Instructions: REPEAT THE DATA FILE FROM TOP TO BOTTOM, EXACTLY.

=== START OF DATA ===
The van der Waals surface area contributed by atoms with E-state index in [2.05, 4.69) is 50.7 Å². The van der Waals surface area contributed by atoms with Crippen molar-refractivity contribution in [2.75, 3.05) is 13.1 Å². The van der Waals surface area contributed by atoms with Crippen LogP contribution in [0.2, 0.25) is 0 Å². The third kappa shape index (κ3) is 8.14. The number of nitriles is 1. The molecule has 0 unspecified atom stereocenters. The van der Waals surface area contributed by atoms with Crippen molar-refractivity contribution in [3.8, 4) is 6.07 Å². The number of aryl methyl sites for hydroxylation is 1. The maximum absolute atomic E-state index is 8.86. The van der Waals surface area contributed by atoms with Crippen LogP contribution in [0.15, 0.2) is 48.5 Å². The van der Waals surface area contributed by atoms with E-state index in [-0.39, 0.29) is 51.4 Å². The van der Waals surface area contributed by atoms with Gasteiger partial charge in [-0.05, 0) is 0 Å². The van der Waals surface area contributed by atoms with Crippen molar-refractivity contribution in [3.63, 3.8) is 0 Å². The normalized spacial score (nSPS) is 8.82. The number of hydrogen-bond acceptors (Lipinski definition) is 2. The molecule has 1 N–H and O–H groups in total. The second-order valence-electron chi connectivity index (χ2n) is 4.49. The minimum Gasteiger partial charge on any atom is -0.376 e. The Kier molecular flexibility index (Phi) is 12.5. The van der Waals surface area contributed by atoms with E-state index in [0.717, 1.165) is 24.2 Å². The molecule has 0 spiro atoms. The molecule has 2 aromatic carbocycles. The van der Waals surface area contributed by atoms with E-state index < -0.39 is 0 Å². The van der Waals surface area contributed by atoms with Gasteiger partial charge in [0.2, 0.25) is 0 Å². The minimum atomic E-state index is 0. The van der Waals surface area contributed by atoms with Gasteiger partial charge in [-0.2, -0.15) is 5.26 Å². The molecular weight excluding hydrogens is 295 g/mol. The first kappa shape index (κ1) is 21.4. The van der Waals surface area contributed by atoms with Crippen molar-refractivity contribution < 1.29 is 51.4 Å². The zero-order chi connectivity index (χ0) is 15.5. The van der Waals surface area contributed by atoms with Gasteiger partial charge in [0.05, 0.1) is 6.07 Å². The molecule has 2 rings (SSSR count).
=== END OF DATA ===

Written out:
The van der Waals surface area contributed by atoms with E-state index in [2.05, 4.69) is 50.7 Å². The van der Waals surface area contributed by atoms with Crippen molar-refractivity contribution in [2.75, 3.05) is 13.1 Å². The van der Waals surface area contributed by atoms with Crippen LogP contribution in [0.2, 0.25) is 0 Å². The third kappa shape index (κ3) is 8.14. The number of nitriles is 1. The molecule has 0 unspecified atom stereocenters. The van der Waals surface area contributed by atoms with Crippen molar-refractivity contribution in [3.8, 4) is 6.07 Å². The number of aryl methyl sites for hydroxylation is 1. The maximum absolute atomic E-state index is 8.86. The van der Waals surface area contributed by atoms with Crippen LogP contribution in [0.15, 0.2) is 48.5 Å². The van der Waals surface area contributed by atoms with E-state index in [-0.39, 0.29) is 51.4 Å². The van der Waals surface area contributed by atoms with Gasteiger partial charge in [-0.05, 0) is 0 Å². The van der Waals surface area contributed by atoms with Crippen molar-refractivity contribution in [3.63, 3.8) is 0 Å². The normalized spacial score (nSPS) is 8.82. The number of hydrogen-bond acceptors (Lipinski definition) is 2. The molecule has 1 N–H and O–H groups in total. The second-order valence-electron chi connectivity index (χ2n) is 4.49. The minimum Gasteiger partial charge on any atom is -0.376 e. The Kier molecular flexibility index (Phi) is 12.5. The van der Waals surface area contributed by atoms with E-state index in [0.717, 1.165) is 24.2 Å². The molecule has 0 spiro atoms. The molecule has 2 aromatic carbocycles. The van der Waals surface area contributed by atoms with E-state index < -0.39 is 0 Å². The van der Waals surface area contributed by atoms with Gasteiger partial charge in [0.2, 0.25) is 0 Å². The minimum atomic E-state index is 0. The van der Waals surface area contributed by atoms with Gasteiger partial charge in [-0.2, -0.15) is 5.26 Å². The molecular weight excluding hydrogens is 295 g/mol. The first kappa shape index (κ1) is 21.4. The van der Waals surface area contributed by atoms with Crippen molar-refractivity contribution < 1.29 is 51.4 Å². The zero-order chi connectivity index (χ0) is 15.5. The van der Waals surface area contributed by atoms with Gasteiger partial charge in [0.05, 0.1) is 6.07 Å². The molecule has 2 rings (SSSR count).